Curiously, it is in this chapter, that Murray offers a different, broader, more inclusive definition of medical humanities, which he describes as, ‘a dynamic and flexible set of academic approaches to manifestations of medicine and health. It includes models that that investigate the processes of healthcare... from fields that explore history, philosophy, bio-politics, developments in technology, narrative, imagination, or ideas of citizenship - to name just some’ (100). This much more relatable framing of the medical humanities would have been helpful in his earlier chapters.

Although I was not always persuaded by Murray’s arguments, I enjoyed this monograph. Murray writes beautifully throughout, but his best writing is about his sister Alison, diagnosed with motor neurone disease just as Murray began writing this book. Alison sadly died when he submitted the manuscript. In a series of blistering vignettes, he describes the care home Alison was residing in as, ‘a product of a privatised healthcare system that seems to have accepted its creation of incompetence and indifference, hidden behind slogans, one that signals good intentions but knows it doesn’t deliver them and often seems not to care’ (119). As a memoirist, Murray intervenes, to great effect, in precisely the way that he distances himself from in the theoretical chapters. His life-writing humanises clinical conditions, centres lived experience and casts patients, not healthcare staff, as the protagonists.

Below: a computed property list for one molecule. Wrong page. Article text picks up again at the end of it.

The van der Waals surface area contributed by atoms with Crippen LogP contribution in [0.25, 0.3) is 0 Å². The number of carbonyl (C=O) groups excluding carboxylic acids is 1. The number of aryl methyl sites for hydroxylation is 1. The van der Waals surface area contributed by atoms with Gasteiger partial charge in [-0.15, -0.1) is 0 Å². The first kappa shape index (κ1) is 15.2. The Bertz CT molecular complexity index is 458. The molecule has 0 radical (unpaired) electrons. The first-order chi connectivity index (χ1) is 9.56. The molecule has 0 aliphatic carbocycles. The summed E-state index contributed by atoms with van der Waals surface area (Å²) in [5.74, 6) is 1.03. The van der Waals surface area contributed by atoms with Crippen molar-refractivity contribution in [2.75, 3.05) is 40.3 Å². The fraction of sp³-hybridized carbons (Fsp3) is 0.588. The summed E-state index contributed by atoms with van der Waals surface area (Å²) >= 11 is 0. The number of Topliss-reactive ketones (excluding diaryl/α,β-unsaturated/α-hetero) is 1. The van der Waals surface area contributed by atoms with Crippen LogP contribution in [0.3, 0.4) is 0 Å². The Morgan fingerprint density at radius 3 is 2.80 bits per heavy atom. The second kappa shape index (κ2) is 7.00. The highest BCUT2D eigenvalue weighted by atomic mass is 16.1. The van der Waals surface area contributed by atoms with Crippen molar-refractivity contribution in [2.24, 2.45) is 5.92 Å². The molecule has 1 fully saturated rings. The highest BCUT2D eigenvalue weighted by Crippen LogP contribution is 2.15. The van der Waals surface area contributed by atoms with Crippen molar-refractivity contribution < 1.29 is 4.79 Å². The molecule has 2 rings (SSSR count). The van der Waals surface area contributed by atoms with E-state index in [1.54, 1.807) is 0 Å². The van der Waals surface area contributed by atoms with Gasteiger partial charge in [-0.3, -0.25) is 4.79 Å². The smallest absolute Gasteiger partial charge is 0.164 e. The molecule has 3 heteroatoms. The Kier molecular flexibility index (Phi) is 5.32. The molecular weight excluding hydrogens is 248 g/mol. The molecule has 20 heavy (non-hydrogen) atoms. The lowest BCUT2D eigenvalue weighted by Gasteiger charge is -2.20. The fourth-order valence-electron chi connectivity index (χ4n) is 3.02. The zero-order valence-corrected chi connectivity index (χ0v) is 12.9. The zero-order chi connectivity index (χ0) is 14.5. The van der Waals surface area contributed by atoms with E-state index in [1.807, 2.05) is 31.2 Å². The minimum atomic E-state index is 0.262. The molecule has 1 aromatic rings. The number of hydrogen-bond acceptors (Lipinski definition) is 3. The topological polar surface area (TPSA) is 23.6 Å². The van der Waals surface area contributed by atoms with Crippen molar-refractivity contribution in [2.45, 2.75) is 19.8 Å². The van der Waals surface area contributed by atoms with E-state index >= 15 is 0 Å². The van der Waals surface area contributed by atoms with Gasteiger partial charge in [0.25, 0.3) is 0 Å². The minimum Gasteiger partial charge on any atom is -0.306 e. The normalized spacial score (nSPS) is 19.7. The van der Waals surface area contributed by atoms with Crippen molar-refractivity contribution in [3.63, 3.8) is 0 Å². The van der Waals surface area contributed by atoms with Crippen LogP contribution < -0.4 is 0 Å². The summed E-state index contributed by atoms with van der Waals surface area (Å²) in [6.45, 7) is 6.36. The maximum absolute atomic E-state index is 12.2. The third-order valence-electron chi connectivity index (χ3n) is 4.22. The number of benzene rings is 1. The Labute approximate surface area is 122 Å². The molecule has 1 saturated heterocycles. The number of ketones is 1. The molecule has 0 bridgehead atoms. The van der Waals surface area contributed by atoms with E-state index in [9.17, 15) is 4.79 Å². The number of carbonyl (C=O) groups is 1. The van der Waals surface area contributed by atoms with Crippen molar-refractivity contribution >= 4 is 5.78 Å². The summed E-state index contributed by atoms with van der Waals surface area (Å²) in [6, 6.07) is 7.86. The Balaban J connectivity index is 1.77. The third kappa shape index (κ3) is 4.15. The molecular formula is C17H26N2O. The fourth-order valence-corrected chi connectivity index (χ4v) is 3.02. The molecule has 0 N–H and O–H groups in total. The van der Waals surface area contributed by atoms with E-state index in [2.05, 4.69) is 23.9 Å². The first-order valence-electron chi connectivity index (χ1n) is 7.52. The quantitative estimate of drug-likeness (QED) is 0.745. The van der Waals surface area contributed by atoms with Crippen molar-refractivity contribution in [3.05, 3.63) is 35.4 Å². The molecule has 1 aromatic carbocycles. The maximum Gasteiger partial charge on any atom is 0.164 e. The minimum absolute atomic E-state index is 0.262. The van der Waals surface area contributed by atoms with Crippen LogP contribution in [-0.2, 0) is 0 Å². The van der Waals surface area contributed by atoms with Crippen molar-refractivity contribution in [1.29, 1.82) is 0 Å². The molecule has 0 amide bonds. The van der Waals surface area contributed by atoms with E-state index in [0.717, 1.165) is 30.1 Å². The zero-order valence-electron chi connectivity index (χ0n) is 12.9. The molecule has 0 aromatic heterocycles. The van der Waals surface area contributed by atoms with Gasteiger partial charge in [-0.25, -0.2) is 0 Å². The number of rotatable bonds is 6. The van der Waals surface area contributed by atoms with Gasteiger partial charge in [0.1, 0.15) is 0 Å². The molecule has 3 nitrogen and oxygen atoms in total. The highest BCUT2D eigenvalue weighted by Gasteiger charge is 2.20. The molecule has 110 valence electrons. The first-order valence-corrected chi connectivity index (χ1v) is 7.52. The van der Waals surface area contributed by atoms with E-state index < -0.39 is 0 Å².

In reviewing this monograph, I often had the sense of reading two different books. Murray the lecturer was always interesting, often galvanising, at times polemical, but my enjoyment of his academic discourse was eclipsed by Murray the memoirist, so rich in wisdom, sharing a generous and enriching work of scholarship.

Sabina Dosani

Biographical note: Sabina Dosani is a consultant child and adolescent psychiatrist, specialising in neurodiversities, a medical educator in medical humanities and a visiting research fellow in Literature, Drama and Creative Writing, at the University of East Anglia. Sabina is interested in the arts in mental healthcare, illness narratives and in narrative medicine in medical education.